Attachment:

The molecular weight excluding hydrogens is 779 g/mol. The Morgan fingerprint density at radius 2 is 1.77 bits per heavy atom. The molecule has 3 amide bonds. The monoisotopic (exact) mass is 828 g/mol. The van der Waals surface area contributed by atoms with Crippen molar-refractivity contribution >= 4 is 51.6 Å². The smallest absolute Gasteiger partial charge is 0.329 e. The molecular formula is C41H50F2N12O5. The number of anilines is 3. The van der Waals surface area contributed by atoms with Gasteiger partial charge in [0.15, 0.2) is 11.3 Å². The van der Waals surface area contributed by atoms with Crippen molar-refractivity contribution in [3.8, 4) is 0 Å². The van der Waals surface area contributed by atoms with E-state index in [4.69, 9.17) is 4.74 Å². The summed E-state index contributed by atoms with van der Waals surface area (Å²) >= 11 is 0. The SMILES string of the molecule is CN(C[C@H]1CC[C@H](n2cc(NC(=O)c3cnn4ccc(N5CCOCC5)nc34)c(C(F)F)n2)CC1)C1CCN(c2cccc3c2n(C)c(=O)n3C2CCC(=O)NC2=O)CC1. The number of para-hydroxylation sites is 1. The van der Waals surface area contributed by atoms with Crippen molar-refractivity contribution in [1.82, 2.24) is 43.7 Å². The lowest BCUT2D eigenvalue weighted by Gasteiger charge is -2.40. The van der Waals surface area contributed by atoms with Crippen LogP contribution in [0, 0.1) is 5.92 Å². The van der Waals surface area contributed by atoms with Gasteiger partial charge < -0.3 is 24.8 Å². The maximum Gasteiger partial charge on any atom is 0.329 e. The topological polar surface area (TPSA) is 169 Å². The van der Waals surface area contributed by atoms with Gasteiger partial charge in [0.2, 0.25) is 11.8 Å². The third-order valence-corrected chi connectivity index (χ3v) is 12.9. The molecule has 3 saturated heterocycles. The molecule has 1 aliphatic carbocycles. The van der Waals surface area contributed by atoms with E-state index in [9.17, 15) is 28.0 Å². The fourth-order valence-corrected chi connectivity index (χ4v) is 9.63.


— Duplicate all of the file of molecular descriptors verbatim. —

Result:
The molecular weight excluding hydrogens is 779 g/mol. The Morgan fingerprint density at radius 2 is 1.77 bits per heavy atom. The molecule has 3 amide bonds. The monoisotopic (exact) mass is 828 g/mol. The van der Waals surface area contributed by atoms with Crippen molar-refractivity contribution >= 4 is 51.6 Å². The smallest absolute Gasteiger partial charge is 0.329 e. The molecular formula is C41H50F2N12O5. The number of anilines is 3. The van der Waals surface area contributed by atoms with Gasteiger partial charge in [0.15, 0.2) is 11.3 Å². The van der Waals surface area contributed by atoms with Crippen molar-refractivity contribution in [3.8, 4) is 0 Å². The van der Waals surface area contributed by atoms with E-state index in [4.69, 9.17) is 4.74 Å². The summed E-state index contributed by atoms with van der Waals surface area (Å²) >= 11 is 0. The SMILES string of the molecule is CN(C[C@H]1CC[C@H](n2cc(NC(=O)c3cnn4ccc(N5CCOCC5)nc34)c(C(F)F)n2)CC1)C1CCN(c2cccc3c2n(C)c(=O)n3C2CCC(=O)NC2=O)CC1. The number of para-hydroxylation sites is 1. The van der Waals surface area contributed by atoms with Crippen molar-refractivity contribution in [1.82, 2.24) is 43.7 Å². The lowest BCUT2D eigenvalue weighted by Gasteiger charge is -2.40. The van der Waals surface area contributed by atoms with Crippen LogP contribution in [0, 0.1) is 5.92 Å². The van der Waals surface area contributed by atoms with Gasteiger partial charge < -0.3 is 24.8 Å². The maximum Gasteiger partial charge on any atom is 0.329 e. The topological polar surface area (TPSA) is 169 Å². The van der Waals surface area contributed by atoms with Gasteiger partial charge in [0.2, 0.25) is 11.8 Å². The third-order valence-corrected chi connectivity index (χ3v) is 12.9. The molecule has 3 saturated heterocycles. The molecule has 1 aliphatic carbocycles. The van der Waals surface area contributed by atoms with E-state index in [9.17, 15) is 28.0 Å². The fourth-order valence-corrected chi connectivity index (χ4v) is 9.63.